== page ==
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Woodville Invitation Race

The BOP Connection

maddix park mx

Woodville has come round once again. 

This weekend, the cream of the country’s riders and aspiring champions along with several from overseas will be converging on the natural amphitheatre that has been home to the NZ Motocross GP for the last 50 years. 

Yes, the Manawatu-Orion Motorcycle Club has organized a 3 day event that will celebrate the 50 years of Woodville but which is also part of the year long 100th anniversary of the club itself. There will be NZ titles up for grabs in mini, junior, senior, vet classes plus VMX , the river race, a dash for cash, and a girls only  mini race.

One of the regular special features of Woodville is the annual Invitation International Race when the fastest 40 riders from the first round of racing get an all-in, 20 minute race for the Tim Gibbes Trophy.

“I gave it to the club when the event first started,” says Tim. “It was a trophy I'd won in the USA when I used to race over there during the European winters. It was probably for a cross country event like a hare scramble or hare & hound. I built up quite a collection, some of which I brought back, but living in a pick up or van & sleeping under the stars while I was racing around the world, it was not always possible to retain the trophies.” “The memories are better”, he adds, “even if they're faster, longer & braver than ever before!”

Since the 1961 inaugural race, there have been 26 different  winners of the trophy, several of them, the King brothers, for example, being multi winners. However, the names of 5 current Bay of Plenty residents are amongst those etched on the trophy for posterity.

Alan Collison was resident in Palmerston North when he won it in 1971. “It really was an “international” race from the mid-60s”, comments Alan. “Some interesting and entertaining riders came over on a sort of working holiday during the European winter. It was quite difficult for us local boys to do well. But as we got better, we managed to match them on our own turf.  Now, of course, we have locals who have become world class. The track itself is fast.  It brings out a different characteristic in riders used to tight stuff.  If you go down, you go down big. It’s rolling country so you can go flat out in top gear.  We used to get up to 60 miles per hour”.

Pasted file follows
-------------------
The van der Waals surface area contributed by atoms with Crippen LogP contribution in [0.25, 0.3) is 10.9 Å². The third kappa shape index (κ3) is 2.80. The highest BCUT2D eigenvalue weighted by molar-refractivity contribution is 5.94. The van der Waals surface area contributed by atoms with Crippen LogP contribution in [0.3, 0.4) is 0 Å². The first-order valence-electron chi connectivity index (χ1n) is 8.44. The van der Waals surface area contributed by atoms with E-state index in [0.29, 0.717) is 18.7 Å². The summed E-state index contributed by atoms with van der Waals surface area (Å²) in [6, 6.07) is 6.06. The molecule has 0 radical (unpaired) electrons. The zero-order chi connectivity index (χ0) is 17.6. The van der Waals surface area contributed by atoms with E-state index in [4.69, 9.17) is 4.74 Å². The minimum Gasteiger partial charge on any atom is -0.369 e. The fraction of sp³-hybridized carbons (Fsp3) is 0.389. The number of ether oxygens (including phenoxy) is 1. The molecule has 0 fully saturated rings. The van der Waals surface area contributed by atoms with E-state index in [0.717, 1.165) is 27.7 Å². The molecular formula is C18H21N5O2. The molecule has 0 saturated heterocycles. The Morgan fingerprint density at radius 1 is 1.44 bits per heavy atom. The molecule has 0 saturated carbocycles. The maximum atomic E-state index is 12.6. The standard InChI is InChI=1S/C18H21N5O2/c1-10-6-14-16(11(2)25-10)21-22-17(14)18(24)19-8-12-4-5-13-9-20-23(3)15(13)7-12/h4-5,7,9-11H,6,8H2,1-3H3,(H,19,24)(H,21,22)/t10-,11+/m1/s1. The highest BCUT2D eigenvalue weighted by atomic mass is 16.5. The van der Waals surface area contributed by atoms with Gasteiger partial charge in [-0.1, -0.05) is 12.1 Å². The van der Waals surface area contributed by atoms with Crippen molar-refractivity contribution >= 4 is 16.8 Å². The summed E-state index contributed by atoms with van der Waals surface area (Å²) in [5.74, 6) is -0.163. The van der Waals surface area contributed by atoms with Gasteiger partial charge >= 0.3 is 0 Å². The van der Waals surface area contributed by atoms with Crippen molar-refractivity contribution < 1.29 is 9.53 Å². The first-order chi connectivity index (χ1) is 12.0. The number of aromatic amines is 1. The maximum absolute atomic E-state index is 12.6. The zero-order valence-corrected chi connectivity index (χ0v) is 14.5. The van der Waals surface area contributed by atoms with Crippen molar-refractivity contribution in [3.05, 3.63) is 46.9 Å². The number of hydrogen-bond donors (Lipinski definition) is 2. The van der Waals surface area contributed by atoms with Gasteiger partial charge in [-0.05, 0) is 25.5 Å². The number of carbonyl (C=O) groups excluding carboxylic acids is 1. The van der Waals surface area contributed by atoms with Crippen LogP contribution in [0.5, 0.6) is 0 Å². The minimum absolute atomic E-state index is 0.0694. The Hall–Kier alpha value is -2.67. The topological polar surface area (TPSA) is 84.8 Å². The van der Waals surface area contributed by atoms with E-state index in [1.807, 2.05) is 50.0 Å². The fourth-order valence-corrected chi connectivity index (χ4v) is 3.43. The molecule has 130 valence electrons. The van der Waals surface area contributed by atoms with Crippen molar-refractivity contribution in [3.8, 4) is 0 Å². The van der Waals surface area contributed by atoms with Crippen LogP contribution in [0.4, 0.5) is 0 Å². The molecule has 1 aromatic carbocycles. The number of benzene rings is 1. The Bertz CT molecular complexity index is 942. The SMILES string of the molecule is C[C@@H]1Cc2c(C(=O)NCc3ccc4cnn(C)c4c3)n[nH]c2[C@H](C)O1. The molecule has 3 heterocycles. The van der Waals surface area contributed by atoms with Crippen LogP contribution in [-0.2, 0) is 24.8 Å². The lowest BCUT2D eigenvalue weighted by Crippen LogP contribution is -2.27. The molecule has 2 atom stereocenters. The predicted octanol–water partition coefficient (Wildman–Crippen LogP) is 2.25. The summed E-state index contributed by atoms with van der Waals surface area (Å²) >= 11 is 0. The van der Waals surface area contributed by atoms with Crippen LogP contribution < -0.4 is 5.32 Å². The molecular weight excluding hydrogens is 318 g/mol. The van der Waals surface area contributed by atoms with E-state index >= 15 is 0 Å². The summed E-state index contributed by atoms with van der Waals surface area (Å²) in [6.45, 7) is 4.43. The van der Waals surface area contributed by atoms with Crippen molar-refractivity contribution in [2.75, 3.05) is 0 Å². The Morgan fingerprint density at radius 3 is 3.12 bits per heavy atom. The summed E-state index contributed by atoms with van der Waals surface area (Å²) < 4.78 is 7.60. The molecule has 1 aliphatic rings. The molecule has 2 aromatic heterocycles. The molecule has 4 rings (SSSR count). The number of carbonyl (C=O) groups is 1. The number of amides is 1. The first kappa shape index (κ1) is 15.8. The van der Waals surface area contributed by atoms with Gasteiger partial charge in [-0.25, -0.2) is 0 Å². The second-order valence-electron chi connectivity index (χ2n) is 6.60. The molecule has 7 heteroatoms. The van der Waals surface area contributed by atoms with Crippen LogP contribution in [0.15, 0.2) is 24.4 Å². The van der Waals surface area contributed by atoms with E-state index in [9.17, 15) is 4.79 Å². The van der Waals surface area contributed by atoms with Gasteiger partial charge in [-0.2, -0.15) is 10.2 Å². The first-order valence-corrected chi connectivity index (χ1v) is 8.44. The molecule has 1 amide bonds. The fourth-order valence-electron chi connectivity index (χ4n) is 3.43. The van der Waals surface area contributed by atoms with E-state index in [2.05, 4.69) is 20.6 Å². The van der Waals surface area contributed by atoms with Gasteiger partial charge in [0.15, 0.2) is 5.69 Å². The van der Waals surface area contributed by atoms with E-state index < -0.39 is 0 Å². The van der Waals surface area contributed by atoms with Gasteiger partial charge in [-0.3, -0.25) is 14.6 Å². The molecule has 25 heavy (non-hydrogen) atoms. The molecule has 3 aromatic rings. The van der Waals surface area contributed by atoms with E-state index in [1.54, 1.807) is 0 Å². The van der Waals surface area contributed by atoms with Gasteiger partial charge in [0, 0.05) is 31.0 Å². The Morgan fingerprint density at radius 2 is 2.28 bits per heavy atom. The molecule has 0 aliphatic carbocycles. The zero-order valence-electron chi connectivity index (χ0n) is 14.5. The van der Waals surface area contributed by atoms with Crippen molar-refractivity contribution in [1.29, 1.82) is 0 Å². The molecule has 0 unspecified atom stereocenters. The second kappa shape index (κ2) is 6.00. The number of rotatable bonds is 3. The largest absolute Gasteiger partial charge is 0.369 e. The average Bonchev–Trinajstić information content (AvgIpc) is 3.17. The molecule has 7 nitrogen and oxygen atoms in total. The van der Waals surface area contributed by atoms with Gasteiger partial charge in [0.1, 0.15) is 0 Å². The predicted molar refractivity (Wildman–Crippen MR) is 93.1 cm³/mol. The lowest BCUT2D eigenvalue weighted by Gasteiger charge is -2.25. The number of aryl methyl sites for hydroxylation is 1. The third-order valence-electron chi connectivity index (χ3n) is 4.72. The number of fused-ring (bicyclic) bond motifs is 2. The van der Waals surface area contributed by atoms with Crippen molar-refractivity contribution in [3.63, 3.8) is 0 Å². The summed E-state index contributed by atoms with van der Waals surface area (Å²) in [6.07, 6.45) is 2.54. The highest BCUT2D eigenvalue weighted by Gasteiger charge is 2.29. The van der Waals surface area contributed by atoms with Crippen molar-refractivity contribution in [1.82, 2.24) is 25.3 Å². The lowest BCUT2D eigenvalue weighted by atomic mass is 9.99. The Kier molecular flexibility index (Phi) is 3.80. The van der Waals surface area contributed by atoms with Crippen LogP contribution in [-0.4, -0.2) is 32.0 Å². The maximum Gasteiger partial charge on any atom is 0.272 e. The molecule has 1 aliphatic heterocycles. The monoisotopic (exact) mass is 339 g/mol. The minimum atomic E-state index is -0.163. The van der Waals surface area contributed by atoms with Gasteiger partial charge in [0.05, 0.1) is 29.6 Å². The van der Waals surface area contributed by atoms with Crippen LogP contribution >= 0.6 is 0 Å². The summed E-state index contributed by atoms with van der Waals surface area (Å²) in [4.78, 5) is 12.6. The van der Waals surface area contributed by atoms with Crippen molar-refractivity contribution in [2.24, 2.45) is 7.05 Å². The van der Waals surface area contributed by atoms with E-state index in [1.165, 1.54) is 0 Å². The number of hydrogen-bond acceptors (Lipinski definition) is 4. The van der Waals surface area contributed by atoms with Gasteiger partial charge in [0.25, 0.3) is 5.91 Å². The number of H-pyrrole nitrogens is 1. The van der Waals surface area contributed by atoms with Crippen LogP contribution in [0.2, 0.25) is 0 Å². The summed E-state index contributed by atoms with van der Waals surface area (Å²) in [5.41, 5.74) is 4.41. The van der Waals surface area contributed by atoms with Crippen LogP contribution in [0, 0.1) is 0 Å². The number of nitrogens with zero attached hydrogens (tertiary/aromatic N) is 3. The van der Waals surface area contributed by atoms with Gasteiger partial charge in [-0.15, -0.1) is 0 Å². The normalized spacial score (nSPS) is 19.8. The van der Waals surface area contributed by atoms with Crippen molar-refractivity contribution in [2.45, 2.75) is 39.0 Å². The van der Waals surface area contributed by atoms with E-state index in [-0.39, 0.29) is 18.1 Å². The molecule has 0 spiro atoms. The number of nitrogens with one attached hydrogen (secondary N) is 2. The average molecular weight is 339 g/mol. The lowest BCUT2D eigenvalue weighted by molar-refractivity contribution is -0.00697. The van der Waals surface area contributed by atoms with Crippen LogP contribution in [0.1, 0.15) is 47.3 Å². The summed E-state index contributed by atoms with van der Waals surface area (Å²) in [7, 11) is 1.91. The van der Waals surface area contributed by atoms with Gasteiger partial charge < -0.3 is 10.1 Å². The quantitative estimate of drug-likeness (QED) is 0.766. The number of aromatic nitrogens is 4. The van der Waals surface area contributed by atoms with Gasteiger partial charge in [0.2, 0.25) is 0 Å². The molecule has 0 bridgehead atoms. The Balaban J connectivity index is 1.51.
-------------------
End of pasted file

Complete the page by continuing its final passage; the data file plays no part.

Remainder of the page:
Peter Ploen (seen above  practicing for,  but not at, Woodville in 1972) was Alan Collison’s apprentice and also residing in Palmerston North when he took over the winning of the trophy for the first time in 1972, followed by further successes in 1974 and 1975. The Manawatu-Orion Club was his home club. This was the era of the all purpose bike when his 350 Kawasaki had road tyres on for road racing with the knobbly tyres in the boot ready for the next MX event (see picture below) or vice versa. “The Woodville track was in a natural basin”, he recounts.” It was pretty fast, you could do yourself some damage. I remember once I was on a Suzuki doing the biggest jump ever into the back gulley. I had no energy to turn the throttle off.  Quite surprisingly, I managed to land okay”. Peter also remembers the “cowboy” race when the mainly 350 Triumph Twins used to have a race around the MX track. “I watched one race when a rather large guy on a Twin managed to himself airborne on a jump on the first lap, launched himself a bit further in the 2nd and even further in the 3rd until he finally crashed, almost into the crowd”.

Peter is still pretty fast.  He will back in Woodville on Saturday riding his 1985 Suzuki in the VMX races and catching up with mates at the 50th anniversary celebrations.

Craig Coleman was Wanganui based when he won the trophy twice, in 1981 and 1982.

Rotorua motorcycle dealer, Bryan Patterson, is another who has won the trophy twice, in 1983 and 1985. His abiding memory is of mud, mud, mud. “All you could see was teeth and the whites of eyes”, he remembers. “Coming off the track, we’d ride straight to the river, to wash off the mud. We didn’t have the river race and the jumps weren’t quite so big but Woodville was still a huge event”. Please note that nowadays, although mechanics are permitted to get water from the river, as far as bike cleaning is concerned, riders are not permitted to water their bikes in or anywhere near the river.

The most recent local winner of the Tim Gibbes Trophy is Cody Cooper who won it in 2007. He loves the race, the whole track and the atmosphere.  Because it is a one off event, it is something special, something to look forward to. Cody will be back there this weekend, ready for another crack at the cup and the titles.

For more details on the event, the prize-giving, the 50th party, the free FMX display starring Levi Sherwood etc. go to www.momcc.co.nz .

For Andy McGechan’s comments on the event go to www.bikesportnz.com

For a previous article on the origin of the event, click here.

For some video images of the 2007 racing, click here: www.youtube.com/watch?v=4JRq8SXj9QE

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